Today is National Space Day, which got us thinking about all things spacey when it comes to the Internet
The Web itself is space; so, imagine if your site was really floating about in the real Milky Way Scientists estimate that there are about 100 billion stars being born and dying each year, which corresponds to about 275 million per day. In contrast, 571 new sites are born every minute, which adds up to around 300,316,879 per year and growing! It seems the interweb isn’t quite up to speed when it comes to the solar system just yet…
According to Astronaut Captain Scott Kelly, it seems slow internet isn’t something you will find in another galaxy. Last year, he revealed that intergalactic Wi-Fi in outer Space is “…kind of like a cross between old dial-up and what you might have now with very high speed Internet. It’s not ideal, and it varies from time to time in how well it works.” NASA responded by saying the lagging internet connection is the result of the space station’s proximity to certain ground-based sites.
So, what can you do to get your Wi-Fi to run at lightning speed? A Wi-Fi signal can travel hundreds of feet in an unobstructed space, but things such as walls and floors can half this distance; Make sure to put your Wi-Fi router somewhere open for an optimum signal reach. Your router also determines your internet speed depending how good its antenna and processor is, as well as its age and ability to pick up signals when in use by multiple devices etc, so updating your router yearly is advised. You should also experiment with different service providers, as your connection speed may even come down to your service provider’s preference for certain kinds of traffic.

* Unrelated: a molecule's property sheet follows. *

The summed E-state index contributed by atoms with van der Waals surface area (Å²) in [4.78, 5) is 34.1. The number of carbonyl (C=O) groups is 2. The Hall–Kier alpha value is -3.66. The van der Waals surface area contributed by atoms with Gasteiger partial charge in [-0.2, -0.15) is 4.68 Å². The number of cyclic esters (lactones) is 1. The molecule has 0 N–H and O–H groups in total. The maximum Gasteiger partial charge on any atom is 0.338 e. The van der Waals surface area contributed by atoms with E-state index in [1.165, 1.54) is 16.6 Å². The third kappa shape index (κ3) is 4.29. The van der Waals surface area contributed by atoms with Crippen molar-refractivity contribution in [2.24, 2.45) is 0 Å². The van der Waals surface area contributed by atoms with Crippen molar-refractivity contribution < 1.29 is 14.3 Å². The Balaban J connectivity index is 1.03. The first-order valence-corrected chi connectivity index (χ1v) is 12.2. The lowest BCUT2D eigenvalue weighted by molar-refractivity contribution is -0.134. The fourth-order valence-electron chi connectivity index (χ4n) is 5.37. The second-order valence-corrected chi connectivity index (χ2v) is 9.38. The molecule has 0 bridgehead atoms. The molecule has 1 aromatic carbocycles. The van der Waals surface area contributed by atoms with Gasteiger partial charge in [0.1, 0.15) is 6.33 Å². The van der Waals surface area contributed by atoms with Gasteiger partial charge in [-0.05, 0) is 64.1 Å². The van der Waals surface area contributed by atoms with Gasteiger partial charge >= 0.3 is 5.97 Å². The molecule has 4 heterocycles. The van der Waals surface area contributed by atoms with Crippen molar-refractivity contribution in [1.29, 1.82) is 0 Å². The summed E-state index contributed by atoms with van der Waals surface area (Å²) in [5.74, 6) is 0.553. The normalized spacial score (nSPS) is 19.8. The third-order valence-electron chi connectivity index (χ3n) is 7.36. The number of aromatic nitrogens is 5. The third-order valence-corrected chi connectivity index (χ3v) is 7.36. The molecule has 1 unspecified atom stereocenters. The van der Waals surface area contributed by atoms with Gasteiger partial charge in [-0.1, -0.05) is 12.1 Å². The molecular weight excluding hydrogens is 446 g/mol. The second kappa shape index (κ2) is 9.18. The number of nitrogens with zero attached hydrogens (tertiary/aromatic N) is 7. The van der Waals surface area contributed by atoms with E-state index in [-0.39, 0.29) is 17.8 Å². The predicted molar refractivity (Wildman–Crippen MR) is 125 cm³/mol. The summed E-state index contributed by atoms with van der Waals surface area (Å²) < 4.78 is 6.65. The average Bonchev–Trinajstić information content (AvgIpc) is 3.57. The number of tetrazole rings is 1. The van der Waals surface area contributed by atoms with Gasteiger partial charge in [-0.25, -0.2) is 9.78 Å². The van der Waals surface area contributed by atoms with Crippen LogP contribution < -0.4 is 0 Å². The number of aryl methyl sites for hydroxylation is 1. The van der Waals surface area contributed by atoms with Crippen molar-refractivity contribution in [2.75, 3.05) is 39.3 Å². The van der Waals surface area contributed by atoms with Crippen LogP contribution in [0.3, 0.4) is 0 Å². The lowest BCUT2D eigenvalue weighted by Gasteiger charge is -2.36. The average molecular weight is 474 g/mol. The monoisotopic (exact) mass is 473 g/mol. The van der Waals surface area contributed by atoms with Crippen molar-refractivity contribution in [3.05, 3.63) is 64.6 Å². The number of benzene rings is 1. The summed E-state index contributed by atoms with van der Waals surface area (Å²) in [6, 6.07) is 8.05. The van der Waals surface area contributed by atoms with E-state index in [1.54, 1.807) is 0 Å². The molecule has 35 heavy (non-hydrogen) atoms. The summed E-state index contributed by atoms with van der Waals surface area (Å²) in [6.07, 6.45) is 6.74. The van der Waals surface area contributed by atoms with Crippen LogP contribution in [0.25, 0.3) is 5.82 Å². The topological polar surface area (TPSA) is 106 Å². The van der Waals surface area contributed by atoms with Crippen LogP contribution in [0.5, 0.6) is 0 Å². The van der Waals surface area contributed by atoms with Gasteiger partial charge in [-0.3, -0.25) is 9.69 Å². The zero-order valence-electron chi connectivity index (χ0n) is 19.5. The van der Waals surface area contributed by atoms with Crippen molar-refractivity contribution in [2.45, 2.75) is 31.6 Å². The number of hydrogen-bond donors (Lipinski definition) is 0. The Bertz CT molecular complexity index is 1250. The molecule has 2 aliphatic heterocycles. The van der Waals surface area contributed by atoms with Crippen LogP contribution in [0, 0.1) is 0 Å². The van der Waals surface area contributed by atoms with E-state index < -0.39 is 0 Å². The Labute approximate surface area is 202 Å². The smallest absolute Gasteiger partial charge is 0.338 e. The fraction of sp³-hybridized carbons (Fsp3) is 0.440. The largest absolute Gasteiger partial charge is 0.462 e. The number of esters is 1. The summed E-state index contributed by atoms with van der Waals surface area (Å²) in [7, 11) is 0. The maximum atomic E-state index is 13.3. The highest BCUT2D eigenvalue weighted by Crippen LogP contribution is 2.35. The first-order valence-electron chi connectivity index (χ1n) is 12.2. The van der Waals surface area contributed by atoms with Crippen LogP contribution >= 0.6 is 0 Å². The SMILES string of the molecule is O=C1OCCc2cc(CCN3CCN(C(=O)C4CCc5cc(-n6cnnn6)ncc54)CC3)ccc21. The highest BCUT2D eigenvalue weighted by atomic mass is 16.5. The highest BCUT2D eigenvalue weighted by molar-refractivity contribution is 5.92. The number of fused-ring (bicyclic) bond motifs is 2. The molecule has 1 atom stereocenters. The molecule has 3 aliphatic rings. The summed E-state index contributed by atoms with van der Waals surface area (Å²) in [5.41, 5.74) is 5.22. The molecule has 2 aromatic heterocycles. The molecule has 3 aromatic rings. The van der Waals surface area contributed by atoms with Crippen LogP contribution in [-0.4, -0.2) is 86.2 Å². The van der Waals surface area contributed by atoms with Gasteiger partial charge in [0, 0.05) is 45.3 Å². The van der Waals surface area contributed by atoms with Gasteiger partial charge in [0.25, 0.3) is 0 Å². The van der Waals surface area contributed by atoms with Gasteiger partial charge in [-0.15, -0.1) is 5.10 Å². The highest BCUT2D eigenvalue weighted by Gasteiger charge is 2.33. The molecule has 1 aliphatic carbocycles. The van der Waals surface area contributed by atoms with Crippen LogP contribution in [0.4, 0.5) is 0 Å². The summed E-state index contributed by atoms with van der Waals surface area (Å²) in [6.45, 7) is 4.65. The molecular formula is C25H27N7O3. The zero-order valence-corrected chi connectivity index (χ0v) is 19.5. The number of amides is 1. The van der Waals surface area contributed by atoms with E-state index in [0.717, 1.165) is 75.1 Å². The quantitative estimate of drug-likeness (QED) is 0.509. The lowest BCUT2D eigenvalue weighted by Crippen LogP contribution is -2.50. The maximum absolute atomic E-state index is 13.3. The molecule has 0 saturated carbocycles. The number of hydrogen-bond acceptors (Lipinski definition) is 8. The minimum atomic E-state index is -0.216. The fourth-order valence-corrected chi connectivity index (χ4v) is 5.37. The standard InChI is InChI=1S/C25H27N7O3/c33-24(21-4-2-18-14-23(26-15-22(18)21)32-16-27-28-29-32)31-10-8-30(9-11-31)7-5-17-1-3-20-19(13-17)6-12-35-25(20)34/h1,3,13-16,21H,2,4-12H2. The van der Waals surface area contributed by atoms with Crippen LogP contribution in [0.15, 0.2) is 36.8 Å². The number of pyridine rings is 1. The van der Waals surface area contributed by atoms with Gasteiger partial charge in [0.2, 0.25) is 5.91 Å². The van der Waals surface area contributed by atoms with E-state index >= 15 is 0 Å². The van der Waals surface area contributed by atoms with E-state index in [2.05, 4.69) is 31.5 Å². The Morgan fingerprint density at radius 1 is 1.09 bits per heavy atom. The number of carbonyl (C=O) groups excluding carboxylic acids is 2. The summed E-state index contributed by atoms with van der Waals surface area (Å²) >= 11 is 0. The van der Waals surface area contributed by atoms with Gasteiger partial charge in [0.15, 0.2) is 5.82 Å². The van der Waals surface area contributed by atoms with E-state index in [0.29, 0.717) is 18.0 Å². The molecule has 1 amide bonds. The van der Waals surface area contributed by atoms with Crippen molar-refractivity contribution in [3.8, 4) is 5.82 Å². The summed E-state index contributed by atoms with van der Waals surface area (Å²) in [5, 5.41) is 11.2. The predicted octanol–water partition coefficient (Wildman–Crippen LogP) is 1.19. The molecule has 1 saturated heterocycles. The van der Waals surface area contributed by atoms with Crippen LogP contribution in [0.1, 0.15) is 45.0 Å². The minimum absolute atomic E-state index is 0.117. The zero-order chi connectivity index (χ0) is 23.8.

You can also now reach for the nightsky from your computer! Microsoft’s WorldWide Telescope (WWT) computer program is just one example of how the science of astronomy and the online universe can come together to create amazing tools and resources. Some other brilliant websites to take you to infinity and beyond include: NASA – where you can spend hours getting up to date on all the latest official news, information on its missions, multimedia, and much more; and Google Earth, which allows you to view stars and other celestial bodies in Sky Mode. You can also view the Moon and Mars, which are separate globes on Google Earth 5.
We hope you’ve found this useful, and all that’s left to say is: to infinity, and beyond!